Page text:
Independent researchers separately discovered and named these vulnerabilities "Spectre" and "Meltdown".
"Meltdown" reportedly affects Intel chips only and could allow hackers to bypass the hardware barrier between applications run by users and the computer's memory, potentially letting hackers read a computer's memory and steal passwords.
Apple has yet to issue a statement about its Safari browser, so the best immediate step you can take is to make sure that you are using a secure version of Chrome or Firefox until an OS-level update comes out for your system.
The CERT division of the Software Engineering Institute at Carnegie Mellon University published a notice Jan. 3 initially recommending replacement of the affected CPU hardware as the only way to fully protect devices against the vulnerabilities. If Intel is right, it will have closed a major security flaw in its processors.
Receive our Daily Dispatch and Editors' Picks newsletters. Apple Watch is not affected by Meltdown.
Thankfully, for those with an 'Intel inside' there's a patch that can mitigate the problems. Microsoft issued a security update yesterday and, generally, Windows 10 will automatically download necessary security updates and install them for you.
The lack of diversity in the computing business turns such vulnerabilities into a systemic problem. Bearing in mind the number of chips with the flaw, the chances that your computer has a vulnerability are very high.
Intel denied that "a 'bug' or a 'flaw'" in its products was the root cause of the issue - as had been earlier suspected - arguing instead that its products, and the devices they were incorporated into, were simply "operating as designed". Meltdown affects computers that use Intel chips, while Spectre affects computers and smartphones built on Advanced Micro Devices (AMD) and ARM processors. They then got wind of Amazon working on an implementation and became more suspicious.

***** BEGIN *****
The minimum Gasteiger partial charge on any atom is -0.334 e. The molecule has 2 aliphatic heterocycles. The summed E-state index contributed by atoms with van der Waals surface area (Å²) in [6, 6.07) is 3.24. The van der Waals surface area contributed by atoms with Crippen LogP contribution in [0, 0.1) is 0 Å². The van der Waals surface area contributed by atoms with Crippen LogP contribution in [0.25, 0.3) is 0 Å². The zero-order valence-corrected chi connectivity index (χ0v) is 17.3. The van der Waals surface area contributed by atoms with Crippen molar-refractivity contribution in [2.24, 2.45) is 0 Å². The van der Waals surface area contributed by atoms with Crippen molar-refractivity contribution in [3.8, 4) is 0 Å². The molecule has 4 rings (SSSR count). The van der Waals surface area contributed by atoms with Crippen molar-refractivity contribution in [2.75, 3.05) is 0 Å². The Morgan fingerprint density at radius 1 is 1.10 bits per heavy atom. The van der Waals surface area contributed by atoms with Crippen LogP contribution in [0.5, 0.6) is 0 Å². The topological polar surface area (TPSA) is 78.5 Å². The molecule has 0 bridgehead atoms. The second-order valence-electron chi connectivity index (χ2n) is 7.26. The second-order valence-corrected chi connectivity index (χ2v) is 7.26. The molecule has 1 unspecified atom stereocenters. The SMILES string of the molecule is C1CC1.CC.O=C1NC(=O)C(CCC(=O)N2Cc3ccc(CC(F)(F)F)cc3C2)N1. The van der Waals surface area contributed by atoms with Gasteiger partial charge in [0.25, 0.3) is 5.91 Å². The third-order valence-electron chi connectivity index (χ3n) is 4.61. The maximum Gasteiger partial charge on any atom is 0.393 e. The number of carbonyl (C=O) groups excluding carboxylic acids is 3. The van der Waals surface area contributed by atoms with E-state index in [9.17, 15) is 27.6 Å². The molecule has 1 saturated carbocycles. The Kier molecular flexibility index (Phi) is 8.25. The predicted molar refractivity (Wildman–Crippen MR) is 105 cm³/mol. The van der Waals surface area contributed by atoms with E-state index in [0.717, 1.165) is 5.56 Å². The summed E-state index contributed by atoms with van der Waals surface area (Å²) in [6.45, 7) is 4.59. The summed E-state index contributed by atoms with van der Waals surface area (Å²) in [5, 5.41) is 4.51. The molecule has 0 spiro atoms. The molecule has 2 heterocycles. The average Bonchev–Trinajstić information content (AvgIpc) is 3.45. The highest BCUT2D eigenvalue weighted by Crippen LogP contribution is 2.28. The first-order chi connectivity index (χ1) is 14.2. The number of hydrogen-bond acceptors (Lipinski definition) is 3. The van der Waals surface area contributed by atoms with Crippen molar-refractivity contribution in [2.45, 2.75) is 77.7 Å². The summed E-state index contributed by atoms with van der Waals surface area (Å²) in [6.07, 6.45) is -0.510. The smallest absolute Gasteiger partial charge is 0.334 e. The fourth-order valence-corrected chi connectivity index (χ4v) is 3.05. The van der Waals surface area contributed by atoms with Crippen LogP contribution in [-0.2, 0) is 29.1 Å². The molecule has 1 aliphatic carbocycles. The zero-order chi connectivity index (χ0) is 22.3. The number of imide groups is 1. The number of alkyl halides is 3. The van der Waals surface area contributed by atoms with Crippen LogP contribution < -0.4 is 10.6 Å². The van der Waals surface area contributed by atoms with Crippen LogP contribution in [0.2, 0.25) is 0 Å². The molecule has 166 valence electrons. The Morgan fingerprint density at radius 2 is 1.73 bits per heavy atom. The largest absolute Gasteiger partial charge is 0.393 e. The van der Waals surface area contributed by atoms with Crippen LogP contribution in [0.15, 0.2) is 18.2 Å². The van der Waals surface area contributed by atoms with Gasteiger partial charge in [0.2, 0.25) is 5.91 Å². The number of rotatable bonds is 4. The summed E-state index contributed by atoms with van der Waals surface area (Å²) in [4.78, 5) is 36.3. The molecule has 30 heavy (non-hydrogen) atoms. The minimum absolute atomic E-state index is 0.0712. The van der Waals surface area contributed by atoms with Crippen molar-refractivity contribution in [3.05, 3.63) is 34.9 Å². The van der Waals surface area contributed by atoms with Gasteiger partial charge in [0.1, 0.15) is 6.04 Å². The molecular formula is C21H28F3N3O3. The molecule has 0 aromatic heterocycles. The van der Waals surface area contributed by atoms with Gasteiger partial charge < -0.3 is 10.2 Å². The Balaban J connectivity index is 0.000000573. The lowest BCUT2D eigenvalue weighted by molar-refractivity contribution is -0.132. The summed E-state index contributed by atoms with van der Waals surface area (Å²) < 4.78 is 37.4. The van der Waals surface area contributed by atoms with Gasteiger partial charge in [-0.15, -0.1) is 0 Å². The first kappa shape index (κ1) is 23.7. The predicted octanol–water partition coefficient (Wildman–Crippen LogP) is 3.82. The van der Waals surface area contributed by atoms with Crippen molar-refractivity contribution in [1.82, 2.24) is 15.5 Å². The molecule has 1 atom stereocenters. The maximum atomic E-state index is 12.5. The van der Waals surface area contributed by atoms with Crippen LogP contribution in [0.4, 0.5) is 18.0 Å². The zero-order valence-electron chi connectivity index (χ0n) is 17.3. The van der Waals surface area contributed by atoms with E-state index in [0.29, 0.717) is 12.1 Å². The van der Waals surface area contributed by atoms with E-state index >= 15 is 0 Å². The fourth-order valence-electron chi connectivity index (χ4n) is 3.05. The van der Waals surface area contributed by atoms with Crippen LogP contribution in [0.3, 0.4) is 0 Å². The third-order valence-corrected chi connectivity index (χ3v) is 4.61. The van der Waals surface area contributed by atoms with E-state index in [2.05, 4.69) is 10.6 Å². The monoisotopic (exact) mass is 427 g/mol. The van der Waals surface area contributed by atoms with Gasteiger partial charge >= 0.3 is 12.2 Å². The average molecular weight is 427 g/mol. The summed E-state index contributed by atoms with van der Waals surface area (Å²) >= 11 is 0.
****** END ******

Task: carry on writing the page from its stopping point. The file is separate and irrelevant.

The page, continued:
Apple did not comment on whether its iOS operating system, which also powers iPhones and iPads, was at risk. Solutions exist that introduce minimal performance impact, and expect such techniques will be adopted by software vendors over time.
The Meltdown bug concerns laptops, desktop computers and internet servers that have Intel chips. Spectre represents a broader range of more complex and sophisticated attacks that could work on virtually all processors and may be impossible to completely protect against in software alone. "It's good design and if you have a good design for something, it will protect you".
There are many conflicting reports about patch impacts being publicly discussed. At the end of November Brian Krzanich, Intel's chief executive, sold half his shares for $14m, which left him with the minimum holding required by Intel.
A major security flaw has surfaced that's thought to affect all Intel microprocessors since at least 2011, some ARM processors and, according to Intel, perhaps those of others.
"The exploitation does not leave any traces in traditional log files", the researchers write.
In many respects, public cloud users are better-protected from security vulnerabilities that are users of traditional datacenter-hosted applications.
Intel said it was working with its rivals AMD and ARM "to develop an industry-wide approach to resolve this issue promptly and constructively". But all that also promotes brittleness and fragility.